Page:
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Beware of combined sampling (Many products in 1 lot)

Posted: November 06, 2017

By Renaud Anjoran

There is one concept in quality inspections that is quite simple and yet widely misunderstood: the sampling lot.

The ISO 2859 standard calls it a “lot”. It may or may not include different products based on how different they are.

Let’s take an example with 3 products. (I pulled this from an old infographic about sampling plans.)


As the buyer, you might decide to run 3 separate inspections. 1 per product.

Or you may decide to bundle several products together in 1 lot. (That’s what many people call “combined sampling“.) In this case the sampling of the 2 styles of shirts is combined.

In this case it probably makes sense. The materials & accessories are pretty much the same. The production processes are also nearly identical. Therefore it probably fits the definition of “items of a single type, grade, class, size and composition, manufactured under uniform conditions at essentially the same time” (ISO 2859).

(Some people would take issue with that. They might ask whether these 2 styles are made on different sewing lines. And that’s a valid point since there can be a huge difference in workmanship quality between 2 sewing lines in the same workshop.)

However, there are many cases where combined sampling represents very high risks!

I described such a case in Bundling different products in one inspection: danger!.

A client has ordered 100 pillows and 600 pillow covers. He decides to do only 1 inspection, and to bundle these 2 products for the AQL check. The total number of products is 700 pcs.

Under level II (which is chosen most often), the code letter is J.

J corresponds to 80 pcs to check. It is feasible in 1 man-day.

Among these 80 samples, how many are pillows, and how many are pillow covers? In principle the proportion must be the same as the total quantity:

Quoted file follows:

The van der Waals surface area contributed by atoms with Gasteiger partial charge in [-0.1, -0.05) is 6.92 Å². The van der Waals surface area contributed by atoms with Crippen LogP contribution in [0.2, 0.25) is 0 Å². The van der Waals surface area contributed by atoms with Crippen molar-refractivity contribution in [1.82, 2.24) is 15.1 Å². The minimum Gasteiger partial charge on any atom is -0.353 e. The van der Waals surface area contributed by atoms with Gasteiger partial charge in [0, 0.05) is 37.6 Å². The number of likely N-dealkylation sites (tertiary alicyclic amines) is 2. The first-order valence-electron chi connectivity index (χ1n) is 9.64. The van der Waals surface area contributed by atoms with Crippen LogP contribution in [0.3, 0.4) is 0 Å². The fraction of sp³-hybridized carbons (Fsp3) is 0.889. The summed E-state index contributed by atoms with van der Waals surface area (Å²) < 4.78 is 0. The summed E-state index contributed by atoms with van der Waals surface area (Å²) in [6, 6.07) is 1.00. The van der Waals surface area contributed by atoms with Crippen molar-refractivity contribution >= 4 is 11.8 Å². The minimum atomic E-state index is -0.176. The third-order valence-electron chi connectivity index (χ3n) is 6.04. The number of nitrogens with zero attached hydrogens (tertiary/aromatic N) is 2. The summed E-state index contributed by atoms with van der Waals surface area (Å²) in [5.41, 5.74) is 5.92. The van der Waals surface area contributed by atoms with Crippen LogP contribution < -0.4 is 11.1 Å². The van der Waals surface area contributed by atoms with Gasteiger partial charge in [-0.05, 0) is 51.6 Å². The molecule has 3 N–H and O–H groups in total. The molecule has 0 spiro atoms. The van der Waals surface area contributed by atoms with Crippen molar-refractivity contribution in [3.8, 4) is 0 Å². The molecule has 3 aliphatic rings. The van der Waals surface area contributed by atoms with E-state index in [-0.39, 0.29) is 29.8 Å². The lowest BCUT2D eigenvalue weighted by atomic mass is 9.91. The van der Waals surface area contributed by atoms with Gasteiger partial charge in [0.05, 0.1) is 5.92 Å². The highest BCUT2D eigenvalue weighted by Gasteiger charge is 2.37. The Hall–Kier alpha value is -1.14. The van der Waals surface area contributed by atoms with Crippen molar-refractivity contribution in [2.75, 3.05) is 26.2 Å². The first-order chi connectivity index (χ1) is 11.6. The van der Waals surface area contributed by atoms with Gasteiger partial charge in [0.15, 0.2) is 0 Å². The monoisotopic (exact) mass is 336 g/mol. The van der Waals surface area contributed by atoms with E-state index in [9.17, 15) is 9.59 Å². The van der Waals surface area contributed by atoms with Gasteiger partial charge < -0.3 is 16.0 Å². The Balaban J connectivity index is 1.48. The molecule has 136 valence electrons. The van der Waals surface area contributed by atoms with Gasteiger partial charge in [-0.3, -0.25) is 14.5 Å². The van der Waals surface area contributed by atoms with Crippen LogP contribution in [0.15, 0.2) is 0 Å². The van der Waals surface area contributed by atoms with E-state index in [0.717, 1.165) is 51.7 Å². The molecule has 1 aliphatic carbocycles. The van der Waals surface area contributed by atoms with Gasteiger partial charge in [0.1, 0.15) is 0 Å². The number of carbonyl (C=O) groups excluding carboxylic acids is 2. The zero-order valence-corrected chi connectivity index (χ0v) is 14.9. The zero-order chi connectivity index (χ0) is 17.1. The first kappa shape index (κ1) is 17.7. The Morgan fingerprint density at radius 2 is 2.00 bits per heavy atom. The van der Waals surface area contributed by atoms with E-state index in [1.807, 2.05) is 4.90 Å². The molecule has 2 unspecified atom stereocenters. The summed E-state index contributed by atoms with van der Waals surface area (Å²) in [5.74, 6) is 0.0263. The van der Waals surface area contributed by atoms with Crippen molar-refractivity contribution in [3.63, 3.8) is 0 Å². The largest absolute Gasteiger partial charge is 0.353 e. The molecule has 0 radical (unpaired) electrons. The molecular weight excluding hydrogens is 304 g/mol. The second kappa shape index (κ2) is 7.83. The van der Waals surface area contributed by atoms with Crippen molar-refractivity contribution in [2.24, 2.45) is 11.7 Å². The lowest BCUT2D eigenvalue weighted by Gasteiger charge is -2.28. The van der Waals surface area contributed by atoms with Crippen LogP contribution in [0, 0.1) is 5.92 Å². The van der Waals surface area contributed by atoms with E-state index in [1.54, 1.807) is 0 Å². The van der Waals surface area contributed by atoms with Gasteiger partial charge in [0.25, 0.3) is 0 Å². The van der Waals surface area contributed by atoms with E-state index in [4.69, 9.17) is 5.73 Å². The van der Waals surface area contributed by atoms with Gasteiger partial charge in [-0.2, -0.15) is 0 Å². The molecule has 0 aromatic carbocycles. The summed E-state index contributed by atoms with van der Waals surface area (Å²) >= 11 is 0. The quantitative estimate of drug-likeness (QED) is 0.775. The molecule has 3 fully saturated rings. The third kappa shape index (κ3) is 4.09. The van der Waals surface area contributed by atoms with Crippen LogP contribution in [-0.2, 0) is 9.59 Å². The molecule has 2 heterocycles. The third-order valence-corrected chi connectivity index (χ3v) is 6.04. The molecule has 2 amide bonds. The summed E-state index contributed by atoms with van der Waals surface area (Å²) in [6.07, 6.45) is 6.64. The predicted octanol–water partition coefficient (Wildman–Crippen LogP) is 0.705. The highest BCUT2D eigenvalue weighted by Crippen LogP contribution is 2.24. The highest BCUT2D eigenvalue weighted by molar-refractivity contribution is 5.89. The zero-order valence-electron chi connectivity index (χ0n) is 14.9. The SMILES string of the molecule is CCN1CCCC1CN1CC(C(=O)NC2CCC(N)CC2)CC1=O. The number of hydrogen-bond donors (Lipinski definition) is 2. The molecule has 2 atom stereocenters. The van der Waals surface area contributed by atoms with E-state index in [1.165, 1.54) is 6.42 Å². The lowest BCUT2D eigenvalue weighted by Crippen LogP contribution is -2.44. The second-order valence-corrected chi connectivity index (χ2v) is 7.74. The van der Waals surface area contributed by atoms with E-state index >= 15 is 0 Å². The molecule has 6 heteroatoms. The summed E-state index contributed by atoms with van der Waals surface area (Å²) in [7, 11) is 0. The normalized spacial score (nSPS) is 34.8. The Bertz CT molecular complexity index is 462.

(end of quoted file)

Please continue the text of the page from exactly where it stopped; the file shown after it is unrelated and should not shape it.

• 80 x 100/700 = 11 pillows
  • 80 x 600/700 = 69 pillow covers

The acceptability limits are: 5 major defects and 7 minor defects. In my example, the inspector finds:

  • 4 major defects on the pillows, and none on the pillow covers.
  • 5 minor defects on the pillows, and 2 on the pillow covers.

He adds up the numbers, and he is inside the limits. Based on this inspection protocol, it is impossible to reject the goods.

However, the smart reader will think “4 major defects on 11 pcs checked? The pillows are obviously not sellable.” And that’s right. The inspector found 36% of the pillows with a major defect!

Yet the other product “compensated” with a much lower proportion of the defects, and the client can’t easily tell the supplier to rework the pillows.

I wrote before about the limits of random inspections based on AQL limits. I shot a video(on Youtube)that explains why these statistics are in favor of the supplier. And yet, random inspections are not a bad tool. Very often there are no better alternatives.

Make sure you use this tool properly. And, as always, it means you need to get the fundamentals right:


Renaud Anjoran has been managing his quality assurance agency (Sofeast Ltd) since 2006. In addition, a passion for improving the way people work has pushed him to launch a consultancy to improve factories and a web application to manage the purchasing process. He writes advice for importers on qualityinspection.org.

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